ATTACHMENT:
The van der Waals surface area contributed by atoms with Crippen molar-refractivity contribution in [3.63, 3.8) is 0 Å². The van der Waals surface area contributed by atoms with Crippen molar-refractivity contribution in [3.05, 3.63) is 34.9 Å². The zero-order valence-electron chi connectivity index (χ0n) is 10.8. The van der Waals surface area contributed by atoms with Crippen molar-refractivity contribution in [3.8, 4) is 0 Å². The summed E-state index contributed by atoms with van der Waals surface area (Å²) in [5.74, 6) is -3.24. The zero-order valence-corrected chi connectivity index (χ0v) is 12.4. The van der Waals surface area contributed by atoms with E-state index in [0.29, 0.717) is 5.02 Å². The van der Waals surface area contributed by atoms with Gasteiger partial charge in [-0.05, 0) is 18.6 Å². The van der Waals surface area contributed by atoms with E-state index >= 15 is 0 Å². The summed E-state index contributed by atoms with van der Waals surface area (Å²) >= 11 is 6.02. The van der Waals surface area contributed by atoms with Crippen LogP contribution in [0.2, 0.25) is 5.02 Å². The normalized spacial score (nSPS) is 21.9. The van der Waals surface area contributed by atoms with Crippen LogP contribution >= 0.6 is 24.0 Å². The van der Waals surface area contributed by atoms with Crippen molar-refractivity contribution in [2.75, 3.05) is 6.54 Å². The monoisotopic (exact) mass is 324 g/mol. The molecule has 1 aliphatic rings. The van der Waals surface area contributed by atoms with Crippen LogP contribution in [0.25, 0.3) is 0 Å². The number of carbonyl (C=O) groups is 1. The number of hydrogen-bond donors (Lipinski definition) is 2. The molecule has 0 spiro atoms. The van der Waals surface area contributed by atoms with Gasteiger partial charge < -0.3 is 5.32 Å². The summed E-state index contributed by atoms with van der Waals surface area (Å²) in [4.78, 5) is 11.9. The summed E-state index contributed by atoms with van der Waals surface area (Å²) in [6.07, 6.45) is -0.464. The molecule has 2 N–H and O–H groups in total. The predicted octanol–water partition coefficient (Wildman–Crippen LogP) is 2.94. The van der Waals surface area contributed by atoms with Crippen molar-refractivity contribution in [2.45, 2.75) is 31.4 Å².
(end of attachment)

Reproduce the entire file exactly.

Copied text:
The van der Waals surface area contributed by atoms with Crippen molar-refractivity contribution in [3.63, 3.8) is 0 Å². The van der Waals surface area contributed by atoms with Crippen molar-refractivity contribution in [3.05, 3.63) is 34.9 Å². The zero-order valence-electron chi connectivity index (χ0n) is 10.8. The van der Waals surface area contributed by atoms with Crippen molar-refractivity contribution in [3.8, 4) is 0 Å². The summed E-state index contributed by atoms with van der Waals surface area (Å²) in [5.74, 6) is -3.24. The zero-order valence-corrected chi connectivity index (χ0v) is 12.4. The van der Waals surface area contributed by atoms with E-state index in [0.29, 0.717) is 5.02 Å². The van der Waals surface area contributed by atoms with Gasteiger partial charge in [-0.05, 0) is 18.6 Å². The van der Waals surface area contributed by atoms with E-state index >= 15 is 0 Å². The summed E-state index contributed by atoms with van der Waals surface area (Å²) >= 11 is 6.02. The van der Waals surface area contributed by atoms with Crippen LogP contribution in [0.2, 0.25) is 5.02 Å². The normalized spacial score (nSPS) is 21.9. The van der Waals surface area contributed by atoms with Crippen LogP contribution >= 0.6 is 24.0 Å². The van der Waals surface area contributed by atoms with Crippen molar-refractivity contribution in [2.75, 3.05) is 6.54 Å². The monoisotopic (exact) mass is 324 g/mol. The molecule has 1 aliphatic rings. The van der Waals surface area contributed by atoms with Crippen LogP contribution in [0.25, 0.3) is 0 Å². The number of carbonyl (C=O) groups is 1. The number of hydrogen-bond donors (Lipinski definition) is 2. The molecule has 0 spiro atoms. The van der Waals surface area contributed by atoms with Gasteiger partial charge < -0.3 is 5.32 Å². The summed E-state index contributed by atoms with van der Waals surface area (Å²) in [4.78, 5) is 11.9. The summed E-state index contributed by atoms with van der Waals surface area (Å²) in [6.07, 6.45) is -0.464. The molecule has 2 N–H and O–H groups in total. The predicted octanol–water partition coefficient (Wildman–Crippen LogP) is 2.94. The van der Waals surface area contributed by atoms with Crippen molar-refractivity contribution in [2.45, 2.75) is 31.4 Å².